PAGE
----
The Massachusetts Bay Transportation Authority this week released a series of proposed changes to its transit service intended to match new ridership patterns that have emerged as a result of the COVID-19 pandemic.
The pandemic has resulted in a decline in ridership with the MBTA, similar to what other transit agencies across the country are seeing. MBTA said it is now averaging only 330,000 trips per week. But, the agency said, it is still running at pre-COVID-19 levels of service – which then provided about 1.26 million trips per day.
“COVID-19 has had a significant impact on ridership and the MBTA is releasing these proposed changes to adjust to the realities created by COVID-19, while protecting service for those who depend on it most,” said General Manager Steve Poftak. “I want to reassure our riders that these service changes are not permanent, do not include any fare changes, and will not take effect immediately. We are carrying out a comprehensive outreach process and encourage all members of the public to provide comments and feedback, as we want to hear from riders to help us identify and protect the services that support transit-critical populations and communities.”
The proposed changes, part of the MBTA’s Forging Ahead effort to protect essential transit services, will be subject to public comment through Dec. 4. MBTA will also hold a series of virtual public meetings, a public hearing, and engage the public through community liaisons who will gather feedback directly from riders. The public can also comment through an online form.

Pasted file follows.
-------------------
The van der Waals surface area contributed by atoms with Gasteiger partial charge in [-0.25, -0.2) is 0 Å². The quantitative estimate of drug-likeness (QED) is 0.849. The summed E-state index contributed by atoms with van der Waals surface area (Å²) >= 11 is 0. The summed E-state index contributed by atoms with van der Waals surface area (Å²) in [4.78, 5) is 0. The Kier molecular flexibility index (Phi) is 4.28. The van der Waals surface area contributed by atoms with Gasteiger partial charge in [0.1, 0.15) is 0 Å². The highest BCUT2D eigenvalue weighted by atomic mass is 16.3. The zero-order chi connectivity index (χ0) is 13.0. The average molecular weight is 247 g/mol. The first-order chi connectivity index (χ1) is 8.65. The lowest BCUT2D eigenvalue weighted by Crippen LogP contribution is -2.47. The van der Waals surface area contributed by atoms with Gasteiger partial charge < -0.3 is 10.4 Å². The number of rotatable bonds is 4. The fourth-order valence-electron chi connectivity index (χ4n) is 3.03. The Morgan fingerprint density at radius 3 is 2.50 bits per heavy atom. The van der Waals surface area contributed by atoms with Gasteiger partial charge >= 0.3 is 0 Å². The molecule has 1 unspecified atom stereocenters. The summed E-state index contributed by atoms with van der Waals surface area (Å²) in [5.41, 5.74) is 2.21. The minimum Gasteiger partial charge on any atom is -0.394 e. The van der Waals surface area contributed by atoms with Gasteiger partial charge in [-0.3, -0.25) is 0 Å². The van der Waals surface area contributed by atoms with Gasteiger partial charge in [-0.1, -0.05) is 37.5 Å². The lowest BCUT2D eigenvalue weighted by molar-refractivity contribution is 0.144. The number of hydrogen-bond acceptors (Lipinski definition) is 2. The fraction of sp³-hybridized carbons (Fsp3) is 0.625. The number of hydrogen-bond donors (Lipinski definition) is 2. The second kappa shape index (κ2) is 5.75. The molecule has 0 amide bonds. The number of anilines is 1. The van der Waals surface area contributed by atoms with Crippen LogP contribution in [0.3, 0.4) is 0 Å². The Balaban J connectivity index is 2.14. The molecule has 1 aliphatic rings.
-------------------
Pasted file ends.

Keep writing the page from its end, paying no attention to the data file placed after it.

The changes in service would preserve the MBTA’s base-level service, or the minimum level of service as determined by the Fiscal and Management Control Board, which includes approximately 80 essential bus routes, the whole of the rapid transit system including subway, and the Fairmont Commuter Rail line. The proposal would temporarily close ferry service.
The proposed changes are not anticipated to go into effect until early 2021.
“The vast majority of MBTA service will continue, and these service adjustments are being proposed to preserve and protect service for those who depend most critically on the MBTA by reducing primarily non-essential services,” said Transportation Secretary and CEO Stephanie Pollack. “Using limited resources to operate nearly empty trains, ferries, and buses is not a responsible use of the funding provided to the MBTA by riders, communities, and taxpayers, and does not help us meet transportation needs of our region. We look forward to working closely with the public to ensure we continue providing essential service and help the MBTA afford the growing service we will need to support our customers and communities in the future.”